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Medical Iconoclast Attacks the 'Holistic' Path

April 15, 1986|ALLAN PARACHINI | Times Staff Writer

It was 10 years ago that philosopher-social scientist-historian Ivan Illich trained his sights on medicine in a book called "Medical Nemesis."

A decade later, Illich has returned to the subject, convinced that, in some ways, the cure for what ailed medicine has turned out to be worse than the disease. This time, he is pursuing the new American obsession with health , a development he says is worse than "national hypochondria."

Central to the problem he identified in 1976, contended Illich--borrowing a Greek-origin term from the medical lexicon and then radicalizing it--had become a phenomenon called iatrogenesis , or the problem of illness and injury caused by doctors, not cured by them.

Doctors and the technological system of hospitals and science they had created, Illich charged a decade ago, were running amok--perhaps bearing responsibility for as much suffering and disease as they cured.

A Radical Idea in the Mid '70s

Radical though it was in its time, it was an allegation that grew to attain great currency in an era only beginning to question the role of medicine in society and conclude that physicians were something less than god-like. And in the decade since "Medical Nemesis" was first published in its American form (an earlier version appeared in England in 1974), Illich's philosophy became perhaps the seminal work in the movement challenging both medicine and doctors.

Now, Illich has returned to the scene, leveling new charges not against medicine, but against the American system of "health" consciousness that has sprung up at the behest of a wide variety of professionals and paraprofessionals. One of the ironies is that many of these new players, knowingly or unknowingly, base their claims to legitimacy on the questions Illich himself first raised.

This new enterprise at large has often been called the holistic health movement, a term that was coined as a means of describing care intended to oversee the whole range of health challenges but which has, in Illich's view, turned too frequently into nothing more than a marketing ploy.

In the new perception of health, it is fashionable for the consumer to refer to "my body" as if it is a device like a car or a microwave oven that exists somehow apart from the intelligence of the individual, Illich contends. As simply another of life's hard goods, then, it can be repaired, modified and subjected to all manner of performance enhancement techniques, with the degree to which health is achieved becoming a measure of one's success as a human.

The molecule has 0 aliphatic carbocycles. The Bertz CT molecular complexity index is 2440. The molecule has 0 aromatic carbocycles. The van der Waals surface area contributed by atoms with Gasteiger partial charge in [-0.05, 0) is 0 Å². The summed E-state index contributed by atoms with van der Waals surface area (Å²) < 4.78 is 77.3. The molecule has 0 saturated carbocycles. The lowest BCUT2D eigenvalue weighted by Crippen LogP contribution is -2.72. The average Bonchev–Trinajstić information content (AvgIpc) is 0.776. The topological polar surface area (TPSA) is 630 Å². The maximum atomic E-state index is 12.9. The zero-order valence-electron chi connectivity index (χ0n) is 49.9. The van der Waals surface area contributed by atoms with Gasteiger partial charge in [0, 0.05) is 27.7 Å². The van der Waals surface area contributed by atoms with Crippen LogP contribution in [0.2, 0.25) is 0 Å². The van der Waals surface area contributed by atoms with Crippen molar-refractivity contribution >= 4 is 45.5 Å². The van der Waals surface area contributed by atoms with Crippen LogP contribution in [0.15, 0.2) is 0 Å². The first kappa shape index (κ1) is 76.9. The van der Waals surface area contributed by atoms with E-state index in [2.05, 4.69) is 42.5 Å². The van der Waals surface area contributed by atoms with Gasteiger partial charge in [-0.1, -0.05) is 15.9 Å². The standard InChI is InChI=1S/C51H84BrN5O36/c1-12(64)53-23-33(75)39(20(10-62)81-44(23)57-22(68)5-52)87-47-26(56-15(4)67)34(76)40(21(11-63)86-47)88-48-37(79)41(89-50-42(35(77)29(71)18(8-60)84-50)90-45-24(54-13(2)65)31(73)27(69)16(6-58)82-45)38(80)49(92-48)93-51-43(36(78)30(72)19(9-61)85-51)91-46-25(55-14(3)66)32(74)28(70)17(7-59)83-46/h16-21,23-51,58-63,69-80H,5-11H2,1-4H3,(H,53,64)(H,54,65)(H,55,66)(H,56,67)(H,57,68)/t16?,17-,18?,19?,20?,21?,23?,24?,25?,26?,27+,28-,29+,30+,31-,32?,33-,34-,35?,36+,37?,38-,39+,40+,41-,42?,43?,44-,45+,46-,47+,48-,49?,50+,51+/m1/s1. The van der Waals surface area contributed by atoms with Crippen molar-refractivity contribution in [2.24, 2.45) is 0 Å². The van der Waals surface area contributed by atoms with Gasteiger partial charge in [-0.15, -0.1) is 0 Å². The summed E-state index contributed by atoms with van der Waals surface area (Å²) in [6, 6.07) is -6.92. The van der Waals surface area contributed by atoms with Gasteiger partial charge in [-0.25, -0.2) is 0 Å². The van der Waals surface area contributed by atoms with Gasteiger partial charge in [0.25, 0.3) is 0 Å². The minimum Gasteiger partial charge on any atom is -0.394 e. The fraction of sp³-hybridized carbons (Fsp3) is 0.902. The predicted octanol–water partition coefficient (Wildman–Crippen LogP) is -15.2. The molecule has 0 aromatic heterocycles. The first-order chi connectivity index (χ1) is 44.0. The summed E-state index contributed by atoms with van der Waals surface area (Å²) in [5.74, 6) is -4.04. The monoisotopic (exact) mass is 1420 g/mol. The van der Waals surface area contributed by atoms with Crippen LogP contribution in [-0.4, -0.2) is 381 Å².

The spectacle of daily pilgrimages to aerobics classes and Nautilus fitness centers is a part of this, to be sure, Illich argues. But what is happening also includes stress-relief clinics, nutrition-advice centers, consumer-health publications and medical services advertised as somehow capable of engendering "health"--as opposed to merely the absence of disease--in a body not currently blessed with it.

One of the problems, argues Illich, is that such aggressive promotion of the concept of health implies that whatever health is can be achieved by anyone if he or she will only go to the trouble of pursuing it. This sense of health leaves no room for unattractive bodies that are not capable of lifting enough, running or swimming fast enough or otherwise excelling. Nor does it permit behavior that does not conform to an acceptable form of health consciousness.

Massive Overresponse Seen

So great is the magnitude of what Illich thinks is this now massive overresponse to the questions he and others have raised about traditional medicine, that he now believes--based on a collaboration with a German feminist historian--that the American health craze has so distorted reality that it has established itself as "the major pathogen" (organism that can cause disease) in society today.

Not only is this preoccupation a societal pathogen, they argue, but it is also unprecedented in Western history. In fact, say Illich and historian Barbara Duden, currently on leave from the Technical University of Berlin to teach this year at Pitzer College in Claremont, both the establishment of medicine as a strictly technical endeavor and its successor--the headlong pursuit of health --are concepts that existed nowhere prior to the last 30 years.

There is not yet a book in this from Illich and there may never be. He is concerned about the difficulties posed by reducing such a historical-philosophical complex into consumer form. "While 'Medical Nemesis' could be written as a popular rabble rouser," Illich said in his pronounced Austrian accent, "this is very delicate, not (necessarily) for mass consumption." (Illich also wrote "Deschooling Society," a broadside against the American educational system in the 1960s.)

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